I will not compromise on clean governance and service delivery, says David Makhura
Re-elected Gauteng premier says he wants to shake up the management of some departments in the province to build strong capacity
Newly re-elected Gauteng premier David Makhura says he will not tolerate political leaders and senior civil servants who compromise on clean governance and service delivery.
“By that I mean MECs who will not tow that line will really be in trouble. Administrators who will not tow that line will really be in trouble,” Makhura told journalists shortly after he was sworn in as premier of Gauteng for a second term in Johannesburg on Wednesday.
Makhura, who is also the ANC’s provincial chair, said he wanted to shake-up the management of some of the struggling departments in the province to build strong capacity.
Makhura was elected by 38 members of the 73 seat legislature on Wednesday, receiving one more vote than the ANC’s total caucus of 37 members. His rival, the DA’s Solly Msimanga, got 32 votes.
Early in May voters in Gauteng gave the ANC a very slim margin to continue governing SA’s economic heartland with 50.19% of the support. This was enough to avoid the province going into a coalition government.
The DA, which had taken over the Joburg and Tshwane metros via coalitions with other opposition parties after the 2016 local government elections, only managed 27.45% with the EFF coming in third in the province at 14.69%.
MPs who make up South Africa's sixth parliament were sworn in on May 22 2019. The ANC claimed 230 seats while main opposition parties the DA and EFF claimed 84 and 44 seats respectively.
The victory came on the back of a big health scandal that saw the death of more than 140 mentally ill patients in what became known as the Life Esidimeni tragedy. The party also battled the continued opposition to e-tolls, which the ANC in Gauteng still wants to abolish.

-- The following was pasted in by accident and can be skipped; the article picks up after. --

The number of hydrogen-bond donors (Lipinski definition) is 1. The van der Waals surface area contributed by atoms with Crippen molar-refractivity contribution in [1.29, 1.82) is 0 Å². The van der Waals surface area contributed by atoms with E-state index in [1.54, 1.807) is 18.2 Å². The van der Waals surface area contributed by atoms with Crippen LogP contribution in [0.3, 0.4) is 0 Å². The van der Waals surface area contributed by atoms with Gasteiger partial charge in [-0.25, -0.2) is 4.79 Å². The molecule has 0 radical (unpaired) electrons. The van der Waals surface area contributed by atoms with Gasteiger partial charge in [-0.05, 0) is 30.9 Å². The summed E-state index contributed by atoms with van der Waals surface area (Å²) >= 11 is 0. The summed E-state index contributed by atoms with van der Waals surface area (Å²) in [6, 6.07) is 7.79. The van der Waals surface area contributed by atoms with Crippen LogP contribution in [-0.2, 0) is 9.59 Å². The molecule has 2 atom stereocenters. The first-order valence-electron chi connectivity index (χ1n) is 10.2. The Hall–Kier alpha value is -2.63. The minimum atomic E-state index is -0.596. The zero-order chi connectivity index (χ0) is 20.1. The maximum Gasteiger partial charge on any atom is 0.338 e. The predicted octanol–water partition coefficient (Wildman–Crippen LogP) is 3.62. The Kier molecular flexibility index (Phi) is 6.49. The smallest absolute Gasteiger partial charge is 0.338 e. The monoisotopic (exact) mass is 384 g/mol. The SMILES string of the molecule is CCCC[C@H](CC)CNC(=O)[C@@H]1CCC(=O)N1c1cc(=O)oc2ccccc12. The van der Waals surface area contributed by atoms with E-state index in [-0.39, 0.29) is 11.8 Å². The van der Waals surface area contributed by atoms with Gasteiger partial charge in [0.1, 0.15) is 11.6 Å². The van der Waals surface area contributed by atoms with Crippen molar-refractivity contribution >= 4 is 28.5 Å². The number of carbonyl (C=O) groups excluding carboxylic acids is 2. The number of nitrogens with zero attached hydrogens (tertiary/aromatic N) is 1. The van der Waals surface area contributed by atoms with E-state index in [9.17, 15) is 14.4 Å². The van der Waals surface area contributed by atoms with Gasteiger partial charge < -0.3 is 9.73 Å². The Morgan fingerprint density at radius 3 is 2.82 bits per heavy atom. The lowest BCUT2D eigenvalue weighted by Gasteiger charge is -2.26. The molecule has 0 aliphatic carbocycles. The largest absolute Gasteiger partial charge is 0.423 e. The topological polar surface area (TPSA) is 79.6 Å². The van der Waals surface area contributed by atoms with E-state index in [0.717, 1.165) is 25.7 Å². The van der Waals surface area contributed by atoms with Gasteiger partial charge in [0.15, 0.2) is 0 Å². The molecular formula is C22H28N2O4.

But despite these shortcomings, the ANC managed to reverse some of the the losses it suffered in the 2016 local elections when support for the governing party tumbled to just above 45%. Then, it lost control of the key metros of Johannesburg and Tshwane, and just managed to hang on to the Ekurhuleni metro, courtesy of a coalition with a small opposition party.
Makhura referred to the May 8 polls as a “tough election”, despite the provincial government having done well over the past five years. He said the government will now have to double its efforts.
Makhura, who still has to appoint his provincial executive, has indicated it will be a combination of people with experience, new faces and those who have led local governments.
The provincial executive will focus on the economy, creating jobs, access to housing and land, development of public transport and fighting crime and corruption.
He said that he was also looking at the actual administration and at the civil servants who manage departments and not just at the members of the executive committee.
“I want to build departments that are strong so that those departments don’t depend on one MEC,” Makhura said.
He said during his first term in office he saw that there were civil servants “who are just sitting, doing very little”. He said he knew which departments performed optimally and those that did not.
According to Makhura, the education and treasury departments functioned very well due to very competent management teams.
He said strong management teams would have to be built in the departments of health, transport and human settlements, co-operative governance & traditional affairs.